Not too long ago, rotisserie chicken from the grocery store had an iffy reputation as the go-to and to-go meal for students and singletons. It was there for folks heading home at 8 p.m. and desperate for something close to a home-cooked meal. “Sometimes the chicken wouldn’t even make it home—you’d eat it in the car,” says Angie Quaale, food trend expert and owner of Well Seasoned, a gourmet food store and cooking school in Langley, B.C. These days, the convenience and low cost of a pre-roasted bird have warmed almost everyone to the rotisserie chicken. “The appeal is so wide and so simple,” says Quaale, citing its versatility and (relative) nutritional value. “You literally grab it and go.”
You can buy a rotisserie chicken at just about any supermarket, but Costco’s has a cult-like following of rotisserie regulars: some 60 million fly off warming shelves each year at the low price of US$4.99. Massive numbers like that might make the Costco rotisserie business seem lucrative, but it’s not. According to Costco’s CFO, the retailer loses $30 to $40 million annually to deliver a chicken for under five bucks. Rather than raise the price—an unforgivable offence to many loyal Costco shoppers—execs have instead decided to cut out the middleman and open their own chicken-processing facility. The $275-million plant, currently under construction in Nebraska, aims to produce two million chickens per week. That might be enough to finally, maybe, satisfy our ever-increasing cravings for barbecued birds.
Any stigma or shame over takeaway meals is long gone, says Quaale, and rotisserie chicken—the grandfather of grab-and-go dinners—has moved seamlessly from takeout to home cooking in our collective consciousness. Everyone from busy parents to thrifty shoppers to health nuts has embraced the birds, tweaking them as necessary to their diets and lifestyle. “You can add veggies on the side, you can pull the meat off and add it to pasta sauce, you can put it atop a salad,” says Quaale. All give the smug satisfaction of making a meal without having to turn on your oven.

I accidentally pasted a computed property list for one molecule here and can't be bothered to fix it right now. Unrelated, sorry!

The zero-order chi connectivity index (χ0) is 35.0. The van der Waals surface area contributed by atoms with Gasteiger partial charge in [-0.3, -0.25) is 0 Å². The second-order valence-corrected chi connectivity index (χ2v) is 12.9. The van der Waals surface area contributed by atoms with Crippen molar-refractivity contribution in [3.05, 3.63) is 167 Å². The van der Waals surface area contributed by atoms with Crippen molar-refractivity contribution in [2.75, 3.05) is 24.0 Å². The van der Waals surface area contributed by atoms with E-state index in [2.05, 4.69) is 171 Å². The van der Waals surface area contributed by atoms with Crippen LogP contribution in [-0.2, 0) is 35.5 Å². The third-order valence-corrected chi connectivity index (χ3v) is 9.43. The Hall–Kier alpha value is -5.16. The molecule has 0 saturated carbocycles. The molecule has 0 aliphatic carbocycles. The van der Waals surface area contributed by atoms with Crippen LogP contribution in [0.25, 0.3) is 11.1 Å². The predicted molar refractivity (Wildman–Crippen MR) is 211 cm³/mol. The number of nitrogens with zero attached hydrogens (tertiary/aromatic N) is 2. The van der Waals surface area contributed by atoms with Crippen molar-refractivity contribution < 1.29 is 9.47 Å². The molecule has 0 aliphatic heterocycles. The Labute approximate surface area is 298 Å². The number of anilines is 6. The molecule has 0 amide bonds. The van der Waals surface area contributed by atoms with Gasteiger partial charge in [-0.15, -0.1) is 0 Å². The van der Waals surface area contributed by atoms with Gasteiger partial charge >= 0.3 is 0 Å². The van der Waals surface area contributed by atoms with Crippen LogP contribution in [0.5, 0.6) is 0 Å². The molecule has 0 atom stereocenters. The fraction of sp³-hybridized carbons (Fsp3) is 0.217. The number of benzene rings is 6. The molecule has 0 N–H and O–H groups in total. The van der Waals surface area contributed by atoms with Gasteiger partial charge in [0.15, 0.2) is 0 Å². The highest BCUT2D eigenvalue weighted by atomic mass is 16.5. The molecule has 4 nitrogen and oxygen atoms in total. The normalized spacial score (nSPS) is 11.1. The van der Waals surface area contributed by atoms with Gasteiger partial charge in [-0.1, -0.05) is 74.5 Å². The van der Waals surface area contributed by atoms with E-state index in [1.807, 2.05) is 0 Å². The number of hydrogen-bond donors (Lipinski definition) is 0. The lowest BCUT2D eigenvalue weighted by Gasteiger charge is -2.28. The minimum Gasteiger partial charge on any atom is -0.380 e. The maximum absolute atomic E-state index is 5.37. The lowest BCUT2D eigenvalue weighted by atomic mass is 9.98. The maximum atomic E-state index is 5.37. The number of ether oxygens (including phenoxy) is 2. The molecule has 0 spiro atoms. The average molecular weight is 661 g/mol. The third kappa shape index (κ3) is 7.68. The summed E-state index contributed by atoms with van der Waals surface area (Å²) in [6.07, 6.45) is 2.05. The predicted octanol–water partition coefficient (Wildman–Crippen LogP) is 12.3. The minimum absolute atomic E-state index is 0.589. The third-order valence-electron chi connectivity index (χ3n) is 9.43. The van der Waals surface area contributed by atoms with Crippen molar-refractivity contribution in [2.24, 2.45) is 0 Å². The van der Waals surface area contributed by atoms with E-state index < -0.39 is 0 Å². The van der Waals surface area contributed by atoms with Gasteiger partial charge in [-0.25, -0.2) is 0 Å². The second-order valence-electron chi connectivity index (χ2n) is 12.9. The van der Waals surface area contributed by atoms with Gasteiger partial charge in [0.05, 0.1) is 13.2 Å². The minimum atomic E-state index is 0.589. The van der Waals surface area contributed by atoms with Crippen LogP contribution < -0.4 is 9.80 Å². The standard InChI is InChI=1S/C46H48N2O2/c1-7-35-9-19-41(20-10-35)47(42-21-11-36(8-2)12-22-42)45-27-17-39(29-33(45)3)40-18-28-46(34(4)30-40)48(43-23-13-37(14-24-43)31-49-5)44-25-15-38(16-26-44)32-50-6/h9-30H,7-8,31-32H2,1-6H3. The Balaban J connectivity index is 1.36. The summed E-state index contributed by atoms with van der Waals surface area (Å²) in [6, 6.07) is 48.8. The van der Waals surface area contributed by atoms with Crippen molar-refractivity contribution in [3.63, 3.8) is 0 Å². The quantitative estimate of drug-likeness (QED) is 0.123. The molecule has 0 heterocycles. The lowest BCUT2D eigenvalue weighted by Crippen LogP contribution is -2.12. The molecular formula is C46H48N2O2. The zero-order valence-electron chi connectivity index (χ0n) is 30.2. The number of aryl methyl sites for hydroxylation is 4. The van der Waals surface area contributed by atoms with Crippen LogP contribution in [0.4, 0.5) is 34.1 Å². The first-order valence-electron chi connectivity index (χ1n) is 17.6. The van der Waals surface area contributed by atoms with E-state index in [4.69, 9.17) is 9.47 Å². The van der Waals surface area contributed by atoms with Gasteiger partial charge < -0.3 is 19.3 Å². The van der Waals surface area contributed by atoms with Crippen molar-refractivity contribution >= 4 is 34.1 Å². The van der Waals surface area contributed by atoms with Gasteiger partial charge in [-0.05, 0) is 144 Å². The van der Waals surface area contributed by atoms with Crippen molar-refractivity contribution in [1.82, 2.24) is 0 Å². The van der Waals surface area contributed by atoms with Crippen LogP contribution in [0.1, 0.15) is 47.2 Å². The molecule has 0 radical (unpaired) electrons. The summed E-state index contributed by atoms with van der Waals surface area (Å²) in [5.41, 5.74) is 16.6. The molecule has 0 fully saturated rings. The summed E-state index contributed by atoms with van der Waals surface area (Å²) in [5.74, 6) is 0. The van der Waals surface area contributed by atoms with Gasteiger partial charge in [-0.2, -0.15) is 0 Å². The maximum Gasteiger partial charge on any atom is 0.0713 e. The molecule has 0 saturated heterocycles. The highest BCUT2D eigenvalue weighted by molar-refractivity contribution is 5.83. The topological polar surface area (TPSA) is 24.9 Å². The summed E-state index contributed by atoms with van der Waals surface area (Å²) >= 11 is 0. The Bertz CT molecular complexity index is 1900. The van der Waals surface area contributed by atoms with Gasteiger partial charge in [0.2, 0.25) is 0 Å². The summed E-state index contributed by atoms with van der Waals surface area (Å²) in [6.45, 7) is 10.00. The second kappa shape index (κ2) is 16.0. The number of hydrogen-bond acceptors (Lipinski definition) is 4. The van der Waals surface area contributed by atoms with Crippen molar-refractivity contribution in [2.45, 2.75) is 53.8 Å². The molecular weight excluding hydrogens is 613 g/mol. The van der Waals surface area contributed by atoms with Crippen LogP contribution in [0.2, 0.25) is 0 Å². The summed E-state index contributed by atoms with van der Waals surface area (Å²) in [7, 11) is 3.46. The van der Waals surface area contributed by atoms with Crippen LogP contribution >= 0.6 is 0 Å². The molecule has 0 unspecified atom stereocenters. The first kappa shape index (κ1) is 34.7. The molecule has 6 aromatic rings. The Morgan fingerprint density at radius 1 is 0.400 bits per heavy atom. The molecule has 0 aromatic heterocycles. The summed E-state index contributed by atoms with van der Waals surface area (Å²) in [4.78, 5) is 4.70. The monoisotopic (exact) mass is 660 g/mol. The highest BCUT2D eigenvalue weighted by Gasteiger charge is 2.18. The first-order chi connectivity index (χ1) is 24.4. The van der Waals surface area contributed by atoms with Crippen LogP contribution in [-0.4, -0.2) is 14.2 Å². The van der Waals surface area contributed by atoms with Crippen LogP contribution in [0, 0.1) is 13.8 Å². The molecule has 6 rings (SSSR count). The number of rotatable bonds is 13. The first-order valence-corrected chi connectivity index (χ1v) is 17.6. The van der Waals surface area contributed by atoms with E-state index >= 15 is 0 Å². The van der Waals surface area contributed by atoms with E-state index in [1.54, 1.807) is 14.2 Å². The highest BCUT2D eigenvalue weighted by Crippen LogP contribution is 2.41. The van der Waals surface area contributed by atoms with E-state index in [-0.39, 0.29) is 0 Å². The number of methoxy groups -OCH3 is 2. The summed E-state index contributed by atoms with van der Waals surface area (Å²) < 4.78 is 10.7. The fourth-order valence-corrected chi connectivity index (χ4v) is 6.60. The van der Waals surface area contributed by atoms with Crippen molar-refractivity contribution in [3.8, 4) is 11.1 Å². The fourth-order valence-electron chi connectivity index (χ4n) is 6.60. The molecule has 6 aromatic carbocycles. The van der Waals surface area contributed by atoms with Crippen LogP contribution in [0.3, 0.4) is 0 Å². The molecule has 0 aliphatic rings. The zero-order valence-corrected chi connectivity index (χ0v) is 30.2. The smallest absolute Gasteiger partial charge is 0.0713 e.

Ensuring there’s a hot chicken in every pot, however, is a finicky balance of supply and demand. “It’s hard for us to keep up,” explains Jamie Cooney, CEO of Rowe Farms in Guelph, Ont., “and it’s exponentially more difficult for the big guys.” A decade ago, Rowe Farms, which operates seven retail locations, didn’t have rotisserie chickens anywhere in their business model. “These days, every one of our stores has a rotisserie oven—we sell rotisserie chickens in all our locations and to most of our wholesale customers. Rotisserie has gone from something non-existent to, depending on the week, the single largest-selling item in the store.”
Rowe Farms processes and “harvests”—a nicer word for, well, you know—about 8,000 chickens per week; about a quarter are fated for the roaster. Those birds tend to be younger and smaller and better priced by unit, rather than weight, as the rotisserie customer prefers. But having a fresh, warm and moist bird ready for every customer who walks through the door can be a logistical nightmare. Too many chickens left over is a waste of food and money. But if business is too good and people feel the need to call in advance to book their bird, Cooney will be concerned. “That tells me they can’t rely on stopping in at 6:15 p.m. and getting a chicken,” he says. Which is, of course, the whole point of a takeaway meal.
And it needs to taste good, too. “We also face a bit of a challenge in that people don’t always appreciate what it takes to bring good food to them,” says Cooney. His chickens are local, organic and hormone- and antibiotic-free—and priced accordingly. That makes them cost more than double the price of a Costco bird. “Cheap food’s the norm, and shoppers want it, but they also want something organic and local and with a certain animal standard. It’s a Catch-22.”
As always, warns Quaale, you get what you pay for. “You’ve got to know that a $6.99 chicken just isn’t as good as a $12.99 chicken,” she says. If price is the most important factor, here’s a novel idea: “Roast your own chicken at home,” she says. “It’s very, very easy and cheap, too. Then pull the meat off the bone and freeze it, and use the bones to make stock. That’s how to make a chicken go far.”